Most harm reduction work plays out in legal gray areas, but in South Carolina that’s all we know. There’s no state legislation that authorizes syringe service programs (SSP) to operate, but there’s nothing banning them either. Syringes aren’t criminalized as “paraphernalia” here.
Challenges Inc. and Fyrebird Recovery are considered to be the only two SSP currently operating in South Carolina. In late 2022, they began forming a statewide harm reduction coalition. A small but growing number of us now meet regularly. We come from a range of professional and lived experience, but all of us have been working in harm reduction one way or another.
We knew that we had shared priorities. One of the issues at the top of our agenda has been combatting fentanyl misinformation. All of us had individually been sharing harm reduction knowledge through various public speaking engagements over the years, but a unified presence makes our messaging stronger and more cohesive. When we talk with politicians or public health institutions about the lie that is “fentanyl touch overdose,” or explain that fentanyl has not been found in cannabis, they know our words have the weight of a statewide coalition behind them.
Across the country, drug-induced homicide laws are being drafted and in many states already exist. A bill to create such a charge was introduced in the South Carolina State Senate on January 10, then to the House on February 28. A collective of like-minded and compassionate people armed with knowledge of the devastating harms of these laws is needed now more than ever.
With a conservative state legislature that rejected Medicaid expansion, support for treatment and recovery is sparse; government support for true harm reduction services is nonexistent. Like harm reduction workers in other states across the country, we are concerned with the way South Carolina’s opioid settlement funds are being allocated.
As a statewide coalition we’re able to not only appear stronger from the outside, but pool resources and better meet our needs from the inside.
While our two SSP receive no government funding at all, we cannot sit on the sidelines while hundreds of millions of dollars go to abstinence-based groups claiming to offer harm reduction when in reality all they offer are fentanyl test strips and Narcan. These are essential components of safer use, but they cannot be considered harm reduction on their own, removed from the much larger engine of harm reduction resources and education meant to go with them.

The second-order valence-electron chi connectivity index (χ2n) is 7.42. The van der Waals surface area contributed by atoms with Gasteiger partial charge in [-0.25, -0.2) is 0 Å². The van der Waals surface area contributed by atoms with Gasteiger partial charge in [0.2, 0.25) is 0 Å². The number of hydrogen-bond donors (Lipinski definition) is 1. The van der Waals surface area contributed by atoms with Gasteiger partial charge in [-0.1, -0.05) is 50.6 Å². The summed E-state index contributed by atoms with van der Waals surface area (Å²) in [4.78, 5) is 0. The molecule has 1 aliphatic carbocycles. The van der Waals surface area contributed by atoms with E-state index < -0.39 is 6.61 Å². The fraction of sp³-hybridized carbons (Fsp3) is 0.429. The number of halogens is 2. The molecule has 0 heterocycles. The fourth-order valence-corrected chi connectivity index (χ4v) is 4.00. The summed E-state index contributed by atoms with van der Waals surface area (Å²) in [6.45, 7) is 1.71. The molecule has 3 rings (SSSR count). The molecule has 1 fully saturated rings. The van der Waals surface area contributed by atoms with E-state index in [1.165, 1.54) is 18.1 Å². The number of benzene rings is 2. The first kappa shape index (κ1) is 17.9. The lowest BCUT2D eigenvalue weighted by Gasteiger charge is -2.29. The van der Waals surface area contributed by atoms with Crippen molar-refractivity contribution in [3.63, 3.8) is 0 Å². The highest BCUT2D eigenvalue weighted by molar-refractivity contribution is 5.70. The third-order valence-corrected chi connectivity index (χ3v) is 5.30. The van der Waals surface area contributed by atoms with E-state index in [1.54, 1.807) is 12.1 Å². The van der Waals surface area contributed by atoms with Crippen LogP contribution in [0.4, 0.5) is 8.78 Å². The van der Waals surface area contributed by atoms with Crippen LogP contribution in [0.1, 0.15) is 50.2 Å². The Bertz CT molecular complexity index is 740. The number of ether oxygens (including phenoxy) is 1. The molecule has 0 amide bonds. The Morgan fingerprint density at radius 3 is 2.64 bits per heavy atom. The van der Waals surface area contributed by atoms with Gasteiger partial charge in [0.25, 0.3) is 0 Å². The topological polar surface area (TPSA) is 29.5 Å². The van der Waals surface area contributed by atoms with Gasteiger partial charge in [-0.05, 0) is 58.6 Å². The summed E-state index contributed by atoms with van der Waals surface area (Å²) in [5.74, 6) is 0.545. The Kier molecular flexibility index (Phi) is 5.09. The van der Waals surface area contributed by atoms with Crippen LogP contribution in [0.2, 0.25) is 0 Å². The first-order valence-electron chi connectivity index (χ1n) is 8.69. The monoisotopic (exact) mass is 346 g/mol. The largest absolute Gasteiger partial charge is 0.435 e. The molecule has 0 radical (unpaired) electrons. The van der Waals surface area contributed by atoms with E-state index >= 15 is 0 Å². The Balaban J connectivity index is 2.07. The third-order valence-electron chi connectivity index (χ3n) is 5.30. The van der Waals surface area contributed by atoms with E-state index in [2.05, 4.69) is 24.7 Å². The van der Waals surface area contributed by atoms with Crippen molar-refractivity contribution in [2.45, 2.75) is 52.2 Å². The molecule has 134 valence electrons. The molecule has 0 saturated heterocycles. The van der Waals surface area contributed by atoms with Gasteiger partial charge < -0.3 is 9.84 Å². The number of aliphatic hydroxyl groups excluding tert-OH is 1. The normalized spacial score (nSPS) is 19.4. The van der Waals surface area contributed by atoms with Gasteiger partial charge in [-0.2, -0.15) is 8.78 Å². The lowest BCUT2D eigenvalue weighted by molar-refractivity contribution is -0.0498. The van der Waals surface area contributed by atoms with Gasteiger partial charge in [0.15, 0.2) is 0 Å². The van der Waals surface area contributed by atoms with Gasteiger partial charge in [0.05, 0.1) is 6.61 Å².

We call that kind of work “lowercase” harm reduction. Harm Reduction Lite. It’s a threat to all of us. Groups apply for government funds for blood-borne disease testing and treatment, but then once they receive it, they can’t actually find people to test and treat because they’re not in community with people who use drugs. They receive “harm reduction” funds to distribute Narcan and fentanyl test strips, but don’t know how to properly explain their use.
Harm reduction is a growing presence in South Carolina, and it’s taken years of grassroots organizing to get here. As more organizations begin to incorporate harm reduction services and resources into their work, it’s important that they have a guiding voice shaped by those of us who have been doing the work all along.
Our coalition is still in its early days. Even our name is still evolving, as—like many other harm reduction workers around the country—we navigate the process of merging older efforts with new ones. There are other states with similar SSP policy (or lack thereof) as South Carolina, and rural areas and harm reduction deserts where there may not be any real infrastructure to support collective work. But in these places, too, there are likeminded people to build one.
As a statewide coalition we’re able to not only appear stronger from the outside, but pool resources and better meet our needs from the inside. More shared knowledge—and more power—than when we do this work alone.
Roland Martinson, Kate Curran and Torrie Jordan coauthored this article.